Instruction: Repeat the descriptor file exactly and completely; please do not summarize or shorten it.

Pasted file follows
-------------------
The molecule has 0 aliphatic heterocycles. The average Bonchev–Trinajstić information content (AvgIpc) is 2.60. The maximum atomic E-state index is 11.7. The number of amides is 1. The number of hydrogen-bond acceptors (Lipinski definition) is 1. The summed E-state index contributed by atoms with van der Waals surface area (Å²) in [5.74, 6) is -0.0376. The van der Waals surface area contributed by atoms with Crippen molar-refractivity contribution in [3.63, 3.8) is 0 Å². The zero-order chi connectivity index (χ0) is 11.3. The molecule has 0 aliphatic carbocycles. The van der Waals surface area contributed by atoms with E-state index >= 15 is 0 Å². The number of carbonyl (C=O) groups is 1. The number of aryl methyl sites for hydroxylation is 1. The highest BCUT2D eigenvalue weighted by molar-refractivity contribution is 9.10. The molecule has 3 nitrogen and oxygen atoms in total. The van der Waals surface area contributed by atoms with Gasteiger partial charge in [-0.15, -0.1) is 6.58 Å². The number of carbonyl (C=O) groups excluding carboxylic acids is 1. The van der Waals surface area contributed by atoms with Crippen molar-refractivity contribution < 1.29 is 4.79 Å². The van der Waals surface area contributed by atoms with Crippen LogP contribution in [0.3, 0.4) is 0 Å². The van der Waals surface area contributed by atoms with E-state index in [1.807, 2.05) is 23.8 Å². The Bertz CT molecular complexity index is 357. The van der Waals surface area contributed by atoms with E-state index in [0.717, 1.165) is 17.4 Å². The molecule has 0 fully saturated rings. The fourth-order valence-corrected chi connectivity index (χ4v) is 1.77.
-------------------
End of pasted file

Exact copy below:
The molecule has 0 aliphatic heterocycles. The average Bonchev–Trinajstić information content (AvgIpc) is 2.60. The maximum atomic E-state index is 11.7. The number of amides is 1. The number of hydrogen-bond acceptors (Lipinski definition) is 1. The summed E-state index contributed by atoms with van der Waals surface area (Å²) in [5.74, 6) is -0.0376. The van der Waals surface area contributed by atoms with Crippen molar-refractivity contribution in [3.63, 3.8) is 0 Å². The zero-order chi connectivity index (χ0) is 11.3. The molecule has 0 aliphatic carbocycles. The van der Waals surface area contributed by atoms with E-state index >= 15 is 0 Å². The number of carbonyl (C=O) groups is 1. The number of aryl methyl sites for hydroxylation is 1. The highest BCUT2D eigenvalue weighted by molar-refractivity contribution is 9.10. The molecule has 3 nitrogen and oxygen atoms in total. The van der Waals surface area contributed by atoms with Gasteiger partial charge in [-0.15, -0.1) is 6.58 Å². The number of carbonyl (C=O) groups excluding carboxylic acids is 1. The van der Waals surface area contributed by atoms with Crippen molar-refractivity contribution < 1.29 is 4.79 Å². The van der Waals surface area contributed by atoms with Crippen LogP contribution in [0.3, 0.4) is 0 Å². The van der Waals surface area contributed by atoms with E-state index in [1.807, 2.05) is 23.8 Å². The Bertz CT molecular complexity index is 357. The van der Waals surface area contributed by atoms with E-state index in [0.717, 1.165) is 17.4 Å². The molecule has 0 fully saturated rings. The fourth-order valence-corrected chi connectivity index (χ4v) is 1.77.